Microbiome disturbance and resilience dynamics of the upper respiratory tract in response to influenza A virus infection in humans and ferrets

Drishti Kaul, Raveen Rathnasinghe, Marcela Ferres, Gene S. Tan, Aldo Barrera, Brett E. Pickett, Barbara A. Methe, Suman Das, Isolda Budnik, Rebecca A. Halpin, David Wentworth, Mirco Schmolke, Ignacio Mena, Randy A. Albrecht, Indresh Singh, Karen E. Nelson, Adolfo García-Sastre, Chris L. Dupont, Rafael A. Medina

May 20, 2019
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Received Date: 3rd May 19

Infection with influenza can be aggravated by bacterial co-infections, which often results in disease exacerbation because of host responses and cellular damage. The native upper respiratory tract (URT) microbiome likely plays a role, yet the effects of influenza infection on the URT microbiome are largely unknown. We performed a longitudinal study to assess the temporal dynamics  of  the  URT  microbiomes  of  uninfected  and  influenza  virus-infected  humans and ferrets. Uninfected human patients and ferret URT microbiomes had stable “heathy ecostate” communities  both  within  and  between  individuals.  In  contrast,  infected  patients  and ferrets exhibited large changes in bacterial community composition over time and between individuals. The “unhealthy” ecostates of infected individuals progressed towards the “healthy ecostate” over time, coinciding with viral clearance and recovery. Blooms of Pseudomonas were a statistically associated  constant  in  the  disturbed  microbiomes  of  infected  individuals.  The  dynamic and resilient nature of the microbiome during influenza virus infection in multiple hosts provides a compelling   rationale   for  the  maintenance  of   the  microbiome   homeostasis  as  a   potential therapeutic target to prevent IAV associated bacterial co-infections.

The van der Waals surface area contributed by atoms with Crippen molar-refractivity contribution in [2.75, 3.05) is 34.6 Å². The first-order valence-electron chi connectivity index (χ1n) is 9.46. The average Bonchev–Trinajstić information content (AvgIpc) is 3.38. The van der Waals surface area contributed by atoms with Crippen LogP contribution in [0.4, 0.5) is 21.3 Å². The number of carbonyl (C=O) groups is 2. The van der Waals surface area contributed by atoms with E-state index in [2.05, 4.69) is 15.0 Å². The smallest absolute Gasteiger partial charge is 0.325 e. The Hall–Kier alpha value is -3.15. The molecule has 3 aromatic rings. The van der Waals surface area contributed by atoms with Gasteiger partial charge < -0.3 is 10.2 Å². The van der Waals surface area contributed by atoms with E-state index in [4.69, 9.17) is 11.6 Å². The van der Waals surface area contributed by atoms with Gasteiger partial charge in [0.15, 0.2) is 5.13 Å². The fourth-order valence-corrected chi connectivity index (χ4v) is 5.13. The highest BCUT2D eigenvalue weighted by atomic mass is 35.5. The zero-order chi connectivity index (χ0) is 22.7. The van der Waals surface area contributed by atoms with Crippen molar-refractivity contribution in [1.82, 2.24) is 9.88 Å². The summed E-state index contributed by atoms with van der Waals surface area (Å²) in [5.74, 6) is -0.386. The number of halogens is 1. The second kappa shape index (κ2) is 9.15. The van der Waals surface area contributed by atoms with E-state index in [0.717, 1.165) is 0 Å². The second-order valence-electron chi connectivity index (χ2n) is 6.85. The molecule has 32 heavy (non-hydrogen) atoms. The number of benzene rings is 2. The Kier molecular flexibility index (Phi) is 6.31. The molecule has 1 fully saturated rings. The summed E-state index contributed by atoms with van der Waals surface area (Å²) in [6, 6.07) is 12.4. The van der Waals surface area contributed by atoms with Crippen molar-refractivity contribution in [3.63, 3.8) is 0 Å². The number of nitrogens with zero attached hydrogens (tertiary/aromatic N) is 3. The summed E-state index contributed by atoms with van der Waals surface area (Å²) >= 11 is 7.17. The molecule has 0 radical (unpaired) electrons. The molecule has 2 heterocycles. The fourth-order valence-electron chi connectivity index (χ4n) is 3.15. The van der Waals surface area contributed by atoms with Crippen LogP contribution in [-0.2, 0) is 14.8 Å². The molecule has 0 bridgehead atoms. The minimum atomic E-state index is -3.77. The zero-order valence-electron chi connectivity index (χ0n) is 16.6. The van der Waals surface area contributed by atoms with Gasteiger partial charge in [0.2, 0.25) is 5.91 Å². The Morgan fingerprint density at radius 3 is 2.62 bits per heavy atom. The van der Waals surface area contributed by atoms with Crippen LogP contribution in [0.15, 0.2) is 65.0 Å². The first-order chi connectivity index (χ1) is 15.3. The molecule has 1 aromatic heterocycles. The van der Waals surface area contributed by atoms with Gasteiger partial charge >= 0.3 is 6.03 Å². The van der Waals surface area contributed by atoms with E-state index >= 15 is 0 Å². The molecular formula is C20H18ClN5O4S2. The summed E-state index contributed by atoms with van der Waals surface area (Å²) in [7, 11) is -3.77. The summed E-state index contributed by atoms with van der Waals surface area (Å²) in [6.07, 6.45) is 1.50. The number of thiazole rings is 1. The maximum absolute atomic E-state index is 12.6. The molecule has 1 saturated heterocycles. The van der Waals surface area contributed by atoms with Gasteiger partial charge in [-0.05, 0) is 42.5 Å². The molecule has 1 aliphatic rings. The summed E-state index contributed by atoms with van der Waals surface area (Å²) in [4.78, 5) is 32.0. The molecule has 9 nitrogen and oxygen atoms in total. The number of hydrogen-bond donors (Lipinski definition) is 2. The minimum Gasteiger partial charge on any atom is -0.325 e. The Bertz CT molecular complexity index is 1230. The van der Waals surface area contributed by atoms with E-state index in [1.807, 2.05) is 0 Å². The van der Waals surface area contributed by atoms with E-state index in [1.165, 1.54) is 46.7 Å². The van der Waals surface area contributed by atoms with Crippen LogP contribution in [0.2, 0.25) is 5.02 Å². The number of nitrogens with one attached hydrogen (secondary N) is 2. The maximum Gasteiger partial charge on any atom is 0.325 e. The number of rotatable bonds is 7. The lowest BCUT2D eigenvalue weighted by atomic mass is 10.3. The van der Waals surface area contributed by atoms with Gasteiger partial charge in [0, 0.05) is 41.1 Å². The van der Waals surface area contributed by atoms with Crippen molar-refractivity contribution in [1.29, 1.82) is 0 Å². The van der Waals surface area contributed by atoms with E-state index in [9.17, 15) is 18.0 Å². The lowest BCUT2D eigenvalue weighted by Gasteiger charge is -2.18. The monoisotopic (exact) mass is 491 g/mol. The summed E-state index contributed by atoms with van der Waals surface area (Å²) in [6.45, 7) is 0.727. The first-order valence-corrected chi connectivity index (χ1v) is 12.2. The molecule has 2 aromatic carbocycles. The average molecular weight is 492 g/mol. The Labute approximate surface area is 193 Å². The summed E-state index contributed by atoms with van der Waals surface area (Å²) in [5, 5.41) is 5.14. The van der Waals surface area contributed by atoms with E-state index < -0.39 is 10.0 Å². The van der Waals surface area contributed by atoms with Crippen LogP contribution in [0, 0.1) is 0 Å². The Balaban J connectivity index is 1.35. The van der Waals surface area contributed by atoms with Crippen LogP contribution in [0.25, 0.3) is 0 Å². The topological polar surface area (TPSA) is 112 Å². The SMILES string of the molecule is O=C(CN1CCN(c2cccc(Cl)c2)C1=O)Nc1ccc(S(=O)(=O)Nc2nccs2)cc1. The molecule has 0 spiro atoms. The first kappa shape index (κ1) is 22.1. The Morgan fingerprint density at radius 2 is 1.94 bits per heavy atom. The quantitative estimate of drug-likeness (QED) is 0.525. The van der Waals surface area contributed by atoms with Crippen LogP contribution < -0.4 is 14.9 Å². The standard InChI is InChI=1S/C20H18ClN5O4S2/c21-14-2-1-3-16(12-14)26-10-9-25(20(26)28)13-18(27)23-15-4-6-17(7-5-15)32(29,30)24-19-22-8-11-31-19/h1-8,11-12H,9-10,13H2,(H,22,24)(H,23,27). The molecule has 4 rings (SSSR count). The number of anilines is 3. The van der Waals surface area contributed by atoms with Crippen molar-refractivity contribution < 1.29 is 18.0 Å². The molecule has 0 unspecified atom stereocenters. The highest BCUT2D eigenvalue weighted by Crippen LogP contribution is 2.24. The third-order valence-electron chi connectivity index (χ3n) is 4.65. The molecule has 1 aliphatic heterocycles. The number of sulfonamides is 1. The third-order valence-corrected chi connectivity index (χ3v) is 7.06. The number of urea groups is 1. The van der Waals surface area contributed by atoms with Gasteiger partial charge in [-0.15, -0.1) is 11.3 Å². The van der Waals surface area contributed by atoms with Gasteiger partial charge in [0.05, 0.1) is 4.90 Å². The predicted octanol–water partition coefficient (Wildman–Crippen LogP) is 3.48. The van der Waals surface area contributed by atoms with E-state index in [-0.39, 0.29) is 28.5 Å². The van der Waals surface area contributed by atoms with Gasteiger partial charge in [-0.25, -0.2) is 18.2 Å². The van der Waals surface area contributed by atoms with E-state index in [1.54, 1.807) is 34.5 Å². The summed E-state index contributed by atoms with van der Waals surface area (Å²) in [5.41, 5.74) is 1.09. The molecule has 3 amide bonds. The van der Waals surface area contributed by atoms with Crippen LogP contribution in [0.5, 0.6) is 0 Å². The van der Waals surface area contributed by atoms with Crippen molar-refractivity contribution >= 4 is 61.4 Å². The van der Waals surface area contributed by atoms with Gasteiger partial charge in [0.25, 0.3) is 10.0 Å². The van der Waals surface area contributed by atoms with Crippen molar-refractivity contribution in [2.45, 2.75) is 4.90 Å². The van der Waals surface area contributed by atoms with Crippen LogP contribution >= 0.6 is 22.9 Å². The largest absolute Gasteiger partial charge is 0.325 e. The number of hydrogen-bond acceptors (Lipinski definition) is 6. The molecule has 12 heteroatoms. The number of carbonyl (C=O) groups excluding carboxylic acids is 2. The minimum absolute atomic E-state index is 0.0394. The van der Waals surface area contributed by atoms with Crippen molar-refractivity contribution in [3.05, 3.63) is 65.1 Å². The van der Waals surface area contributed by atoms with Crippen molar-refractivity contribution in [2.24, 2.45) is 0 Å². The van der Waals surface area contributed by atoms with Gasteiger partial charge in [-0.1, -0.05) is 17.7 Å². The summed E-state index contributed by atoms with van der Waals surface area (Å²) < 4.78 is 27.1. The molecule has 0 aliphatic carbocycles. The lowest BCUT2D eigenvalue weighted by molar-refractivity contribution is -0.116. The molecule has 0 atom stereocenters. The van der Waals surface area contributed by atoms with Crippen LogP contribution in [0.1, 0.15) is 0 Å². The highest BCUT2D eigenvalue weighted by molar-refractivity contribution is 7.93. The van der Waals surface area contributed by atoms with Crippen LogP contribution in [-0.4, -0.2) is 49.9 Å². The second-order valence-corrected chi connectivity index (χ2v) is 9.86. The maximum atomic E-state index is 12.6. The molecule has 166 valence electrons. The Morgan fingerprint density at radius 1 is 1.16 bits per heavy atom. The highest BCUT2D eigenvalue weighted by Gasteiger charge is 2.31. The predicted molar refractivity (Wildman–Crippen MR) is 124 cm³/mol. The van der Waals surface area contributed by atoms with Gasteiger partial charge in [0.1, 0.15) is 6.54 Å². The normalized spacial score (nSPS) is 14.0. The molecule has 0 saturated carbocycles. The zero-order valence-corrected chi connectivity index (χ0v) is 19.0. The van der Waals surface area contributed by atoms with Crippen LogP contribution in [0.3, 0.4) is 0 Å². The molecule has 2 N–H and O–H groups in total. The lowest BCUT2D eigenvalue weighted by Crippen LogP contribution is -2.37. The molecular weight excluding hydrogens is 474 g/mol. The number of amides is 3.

Read in full at bioRxiv.

This is an abstract of a preprint hosted on an independent third party site. It has not been peer reviewed but is currently under consideration at Nature Communications.


Nature Communications

Nature Research, Springer Nature